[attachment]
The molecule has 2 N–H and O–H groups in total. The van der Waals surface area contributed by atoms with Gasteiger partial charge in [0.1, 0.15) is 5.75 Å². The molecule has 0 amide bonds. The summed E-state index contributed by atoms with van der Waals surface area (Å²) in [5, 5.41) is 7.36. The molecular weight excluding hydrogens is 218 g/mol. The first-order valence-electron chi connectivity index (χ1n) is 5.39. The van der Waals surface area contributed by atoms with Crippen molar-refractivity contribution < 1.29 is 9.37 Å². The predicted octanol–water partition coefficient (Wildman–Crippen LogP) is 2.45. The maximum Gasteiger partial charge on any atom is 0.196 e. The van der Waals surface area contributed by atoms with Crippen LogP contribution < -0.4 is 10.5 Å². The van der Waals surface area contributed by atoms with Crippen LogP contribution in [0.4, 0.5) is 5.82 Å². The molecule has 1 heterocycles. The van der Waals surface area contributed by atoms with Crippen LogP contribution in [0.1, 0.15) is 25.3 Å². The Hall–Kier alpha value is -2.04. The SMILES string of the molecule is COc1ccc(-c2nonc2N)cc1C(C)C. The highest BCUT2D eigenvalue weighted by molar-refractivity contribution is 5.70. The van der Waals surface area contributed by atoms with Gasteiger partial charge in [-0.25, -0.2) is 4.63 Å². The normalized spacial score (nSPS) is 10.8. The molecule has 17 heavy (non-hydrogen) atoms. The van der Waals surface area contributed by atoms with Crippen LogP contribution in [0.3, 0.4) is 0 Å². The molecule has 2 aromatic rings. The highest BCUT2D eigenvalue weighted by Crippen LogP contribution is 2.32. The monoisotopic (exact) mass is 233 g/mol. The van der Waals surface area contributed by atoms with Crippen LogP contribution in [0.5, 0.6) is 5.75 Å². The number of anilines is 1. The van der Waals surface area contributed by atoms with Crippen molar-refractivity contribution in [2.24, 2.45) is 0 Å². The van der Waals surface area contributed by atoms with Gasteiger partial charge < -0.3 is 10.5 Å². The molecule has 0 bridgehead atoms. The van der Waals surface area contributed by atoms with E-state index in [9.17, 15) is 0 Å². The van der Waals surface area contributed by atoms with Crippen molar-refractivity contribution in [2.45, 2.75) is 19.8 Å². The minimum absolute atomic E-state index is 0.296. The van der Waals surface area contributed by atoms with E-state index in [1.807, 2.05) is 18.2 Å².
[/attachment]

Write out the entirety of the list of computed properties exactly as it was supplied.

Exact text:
The molecule has 2 N–H and O–H groups in total. The van der Waals surface area contributed by atoms with Gasteiger partial charge in [0.1, 0.15) is 5.75 Å². The molecule has 0 amide bonds. The summed E-state index contributed by atoms with van der Waals surface area (Å²) in [5, 5.41) is 7.36. The molecular weight excluding hydrogens is 218 g/mol. The first-order valence-electron chi connectivity index (χ1n) is 5.39. The van der Waals surface area contributed by atoms with Crippen molar-refractivity contribution < 1.29 is 9.37 Å². The predicted octanol–water partition coefficient (Wildman–Crippen LogP) is 2.45. The maximum Gasteiger partial charge on any atom is 0.196 e. The van der Waals surface area contributed by atoms with Crippen LogP contribution < -0.4 is 10.5 Å². The van der Waals surface area contributed by atoms with Crippen LogP contribution in [0.4, 0.5) is 5.82 Å². The molecule has 1 heterocycles. The van der Waals surface area contributed by atoms with Crippen LogP contribution in [0.1, 0.15) is 25.3 Å². The Hall–Kier alpha value is -2.04. The SMILES string of the molecule is COc1ccc(-c2nonc2N)cc1C(C)C. The highest BCUT2D eigenvalue weighted by molar-refractivity contribution is 5.70. The van der Waals surface area contributed by atoms with Gasteiger partial charge in [-0.25, -0.2) is 4.63 Å². The normalized spacial score (nSPS) is 10.8. The molecule has 17 heavy (non-hydrogen) atoms. The van der Waals surface area contributed by atoms with Crippen LogP contribution in [0.3, 0.4) is 0 Å². The molecule has 2 aromatic rings. The highest BCUT2D eigenvalue weighted by Crippen LogP contribution is 2.32. The monoisotopic (exact) mass is 233 g/mol. The van der Waals surface area contributed by atoms with Crippen LogP contribution in [0.5, 0.6) is 5.75 Å². The number of anilines is 1. The van der Waals surface area contributed by atoms with Crippen molar-refractivity contribution in [2.24, 2.45) is 0 Å². The van der Waals surface area contributed by atoms with Gasteiger partial charge < -0.3 is 10.5 Å². The molecule has 0 bridgehead atoms. The van der Waals surface area contributed by atoms with E-state index in [9.17, 15) is 0 Å². The van der Waals surface area contributed by atoms with Crippen molar-refractivity contribution in [2.45, 2.75) is 19.8 Å². The minimum absolute atomic E-state index is 0.296. The van der Waals surface area contributed by atoms with E-state index in [1.807, 2.05) is 18.2 Å².